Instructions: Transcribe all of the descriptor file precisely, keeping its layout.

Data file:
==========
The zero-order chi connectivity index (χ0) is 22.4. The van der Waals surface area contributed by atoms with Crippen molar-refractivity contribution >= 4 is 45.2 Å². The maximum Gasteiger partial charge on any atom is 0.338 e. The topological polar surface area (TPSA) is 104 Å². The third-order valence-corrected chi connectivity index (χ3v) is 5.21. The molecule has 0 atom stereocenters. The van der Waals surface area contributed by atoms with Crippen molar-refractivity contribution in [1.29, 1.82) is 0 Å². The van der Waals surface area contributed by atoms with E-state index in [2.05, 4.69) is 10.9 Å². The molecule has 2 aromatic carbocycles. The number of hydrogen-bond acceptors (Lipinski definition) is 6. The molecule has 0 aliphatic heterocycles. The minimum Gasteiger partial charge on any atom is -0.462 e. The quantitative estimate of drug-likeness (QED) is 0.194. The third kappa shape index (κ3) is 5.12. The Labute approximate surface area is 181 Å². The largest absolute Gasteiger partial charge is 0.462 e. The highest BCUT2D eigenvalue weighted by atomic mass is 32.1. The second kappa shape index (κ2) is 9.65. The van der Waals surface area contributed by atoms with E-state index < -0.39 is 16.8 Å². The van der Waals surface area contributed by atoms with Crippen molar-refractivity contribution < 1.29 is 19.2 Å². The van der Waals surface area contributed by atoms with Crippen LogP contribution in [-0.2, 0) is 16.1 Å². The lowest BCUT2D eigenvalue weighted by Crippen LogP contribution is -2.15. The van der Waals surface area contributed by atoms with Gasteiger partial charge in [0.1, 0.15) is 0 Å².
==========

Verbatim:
The zero-order chi connectivity index (χ0) is 22.4. The van der Waals surface area contributed by atoms with Crippen molar-refractivity contribution >= 4 is 45.2 Å². The maximum Gasteiger partial charge on any atom is 0.338 e. The topological polar surface area (TPSA) is 104 Å². The third-order valence-corrected chi connectivity index (χ3v) is 5.21. The molecule has 0 atom stereocenters. The van der Waals surface area contributed by atoms with Crippen molar-refractivity contribution in [1.29, 1.82) is 0 Å². The van der Waals surface area contributed by atoms with E-state index in [2.05, 4.69) is 10.9 Å². The molecule has 2 aromatic carbocycles. The number of hydrogen-bond acceptors (Lipinski definition) is 6. The molecule has 0 aliphatic heterocycles. The minimum Gasteiger partial charge on any atom is -0.462 e. The quantitative estimate of drug-likeness (QED) is 0.194. The third kappa shape index (κ3) is 5.12. The Labute approximate surface area is 181 Å². The largest absolute Gasteiger partial charge is 0.462 e. The highest BCUT2D eigenvalue weighted by atomic mass is 32.1. The second kappa shape index (κ2) is 9.65. The van der Waals surface area contributed by atoms with E-state index < -0.39 is 16.8 Å². The van der Waals surface area contributed by atoms with Crippen molar-refractivity contribution < 1.29 is 19.2 Å². The van der Waals surface area contributed by atoms with Crippen LogP contribution in [-0.2, 0) is 16.1 Å². The lowest BCUT2D eigenvalue weighted by Crippen LogP contribution is -2.15. The van der Waals surface area contributed by atoms with Gasteiger partial charge in [0.1, 0.15) is 0 Å².